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Playground Equipment Blog
Wednesday, November 14, 2018

The Origins and Myths of Thanksgiving

Ahhh, Thanksgiving: togetherness, parades, and tons of turkey (or tofu stuffing). Our team looks forward to celebrating with friends and family each year. But did you know that many of the holiday stories and anecdotes surrounding Thanksgiving are myths? Read on to learn the real origins and traditions of American and Canadian Thanksgiving.


Abraham Lincoln declared it a holiday.


It’s true that the Mayflower brought Pilgrims to North America from Plymouth in 1620. And in 1621, they celebrated a bountiful harvest with a three-day gathering that was attended by the Wampanoag tribe.


But the origin story for the holiday was established retroactively, in the 1830s. At that time, a 19th-century magazine editor, Sarah Josepha Hale, helped to invent the Thanksgiving we still celebrate. After reading about the 1621 feast, Hale began using it as a model for modern Thanksgiving, publishing recipes for turkey, stuffing, and pumpkin pie in the popular Godey's Lady's Book. She also lobbied Abraham Lincoln to make Thanksgiving an official holiday— and succeeded! According to accounts, Lincoln declared it official in 1863 as a kind of “thank you” to U.S. citizens for their perseverance and bloody Civil War victories, like the battle of Gettysburg. Lincoln recognized that the people needed something positive to celebrate to bring the country together and give the people hope.


It might not be the turkey that’s making you sleepy.


Do you have an uncle who takes a nap after the big meal every year? Well, his drowsiness might have more to do with booze, the overall size of the feast, or even a general feeling of holiday relaxation. Because the level of the organic amino acid, tryptophan, in most Thanksgiving birds isn't responsible for drowsiness. In fact, Many other rich foods—like beef or soybeans—report higher concentrations of the amino acid.


But that isn’t to say you should steer clear. Tryptophan produces other helpful substances, like melatonin, serotonin, and kynurenines. Serotonin affects mood and gives you a boost; melatonin aids in sleep regulation and kynurenines are thought to be immune system regulators. So, eat up. And treat yourself to a nap, regardless of the reason.


Squanto’s whole history was rather bleak.


Tisquantum, known as Squanto, was indeed a significant figure in the establishment of the colonies. He and his people, the Patuxet—a part of the Wampanoag tribe—previously lived on the Pilgrims’ settlement. He generously acted as a translator and diplomatic aid to the New Englanders as they began trading with the indigenous people. And he also taught the Pilgrims the proper way to plant crops and showed them where to fish.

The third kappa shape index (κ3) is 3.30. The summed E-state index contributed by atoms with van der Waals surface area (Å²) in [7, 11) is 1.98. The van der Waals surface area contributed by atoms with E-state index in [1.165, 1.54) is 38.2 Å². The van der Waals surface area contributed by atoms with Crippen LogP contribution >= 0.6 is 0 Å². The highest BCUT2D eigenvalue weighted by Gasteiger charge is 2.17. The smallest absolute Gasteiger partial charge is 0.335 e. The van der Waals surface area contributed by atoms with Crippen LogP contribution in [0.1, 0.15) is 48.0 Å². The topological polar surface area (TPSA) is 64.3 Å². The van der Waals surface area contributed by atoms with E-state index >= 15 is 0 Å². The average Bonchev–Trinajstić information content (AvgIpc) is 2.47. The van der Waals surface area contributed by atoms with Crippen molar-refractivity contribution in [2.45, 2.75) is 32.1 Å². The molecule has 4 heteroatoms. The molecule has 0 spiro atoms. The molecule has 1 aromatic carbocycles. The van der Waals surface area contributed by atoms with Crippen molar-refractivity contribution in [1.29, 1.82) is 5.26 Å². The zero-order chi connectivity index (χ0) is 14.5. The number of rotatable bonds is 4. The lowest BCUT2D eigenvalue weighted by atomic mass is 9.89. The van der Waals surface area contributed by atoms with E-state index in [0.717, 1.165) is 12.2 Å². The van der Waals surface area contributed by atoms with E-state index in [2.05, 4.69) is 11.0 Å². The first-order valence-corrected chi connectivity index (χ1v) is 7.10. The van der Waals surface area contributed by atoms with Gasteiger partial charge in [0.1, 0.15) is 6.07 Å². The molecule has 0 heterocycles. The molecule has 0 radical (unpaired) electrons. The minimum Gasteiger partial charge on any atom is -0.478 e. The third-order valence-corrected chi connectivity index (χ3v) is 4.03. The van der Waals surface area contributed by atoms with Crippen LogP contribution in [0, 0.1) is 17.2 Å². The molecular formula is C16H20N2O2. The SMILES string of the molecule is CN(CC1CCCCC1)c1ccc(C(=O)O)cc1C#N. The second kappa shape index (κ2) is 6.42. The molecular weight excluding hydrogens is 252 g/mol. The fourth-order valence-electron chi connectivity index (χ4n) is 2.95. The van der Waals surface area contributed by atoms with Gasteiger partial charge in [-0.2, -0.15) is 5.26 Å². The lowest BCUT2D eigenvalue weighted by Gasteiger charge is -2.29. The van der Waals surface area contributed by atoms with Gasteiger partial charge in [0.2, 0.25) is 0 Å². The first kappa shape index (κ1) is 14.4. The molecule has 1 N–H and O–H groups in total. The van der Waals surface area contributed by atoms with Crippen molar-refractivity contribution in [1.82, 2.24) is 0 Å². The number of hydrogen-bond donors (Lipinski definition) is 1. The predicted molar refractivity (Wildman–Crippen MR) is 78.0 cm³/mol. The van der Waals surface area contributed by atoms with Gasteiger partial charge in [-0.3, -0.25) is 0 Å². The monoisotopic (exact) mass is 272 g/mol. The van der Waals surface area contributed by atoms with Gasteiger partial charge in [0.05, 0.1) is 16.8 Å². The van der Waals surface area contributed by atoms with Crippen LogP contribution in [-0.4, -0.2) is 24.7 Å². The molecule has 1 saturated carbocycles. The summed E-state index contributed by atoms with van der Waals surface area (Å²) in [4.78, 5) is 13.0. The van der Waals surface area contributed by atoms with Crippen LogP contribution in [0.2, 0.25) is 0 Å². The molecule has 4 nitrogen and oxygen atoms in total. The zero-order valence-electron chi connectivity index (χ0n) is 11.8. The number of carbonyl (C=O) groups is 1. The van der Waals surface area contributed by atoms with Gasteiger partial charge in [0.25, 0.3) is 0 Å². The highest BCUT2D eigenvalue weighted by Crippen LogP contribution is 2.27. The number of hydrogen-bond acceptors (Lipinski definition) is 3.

However, that story doesn’t have such happy beginnings. The English captured Squanto 1614 and later sold him into slavery in Spain. At one point, he traveled back to England and learned to speak English. And finally, in 1619, he returned to his homeland, only to find the entire Patuxet tribe had been wiped out by smallpox. He then met the Pilgrims a few years later. So, at the time of the “First Thanksgiving,” his tribe was gone. But he used his skills to help the new settlers.


American and Canadian Thanksgiving fall during different Autumn months.


Canadian Thanksgiving already happened this year; it fell on Monday, October 8th, which was Columbus Day in the United States. American Thanksgiving will be on Thursday, November 22nd. So what’s the reason for the staggered dates? One possibility: because Canada is farther north, harvest comes earlier, which calls for an October celebration instead.


In Canada, Thanksgiving represents a spiritual holiday giving thanks for a bountiful harvest. In the U.S., we claim to celebrate the pilgrims’ feast with indigenous people, even if that’s not the whole story, while Canadians view Thanksgiving as a more culturally-neutral event. But plenty of Canadian historical dates coincide with the holidays. For example, when Canada was colonized, celebrations tended to mark Martin Frobisher’s successful crossing in 1578 or even war victories.


Did you know these surprising Thanksgiving facts?


I’ll have to admit, we were pretty shocked by some of the true origins of Thanksgiving. Perhaps the version we were taught in school doesn’t represent the whole truth? Maybe the positive takeaway is that we don’t need to feel obligated or bound by traditions that don’t suit us. Transform your holiday and fill it with rituals that makes sense to your family. What kinds of traditions do you celebrate? Sound off in the comments section below.


Written by: Parker Jones

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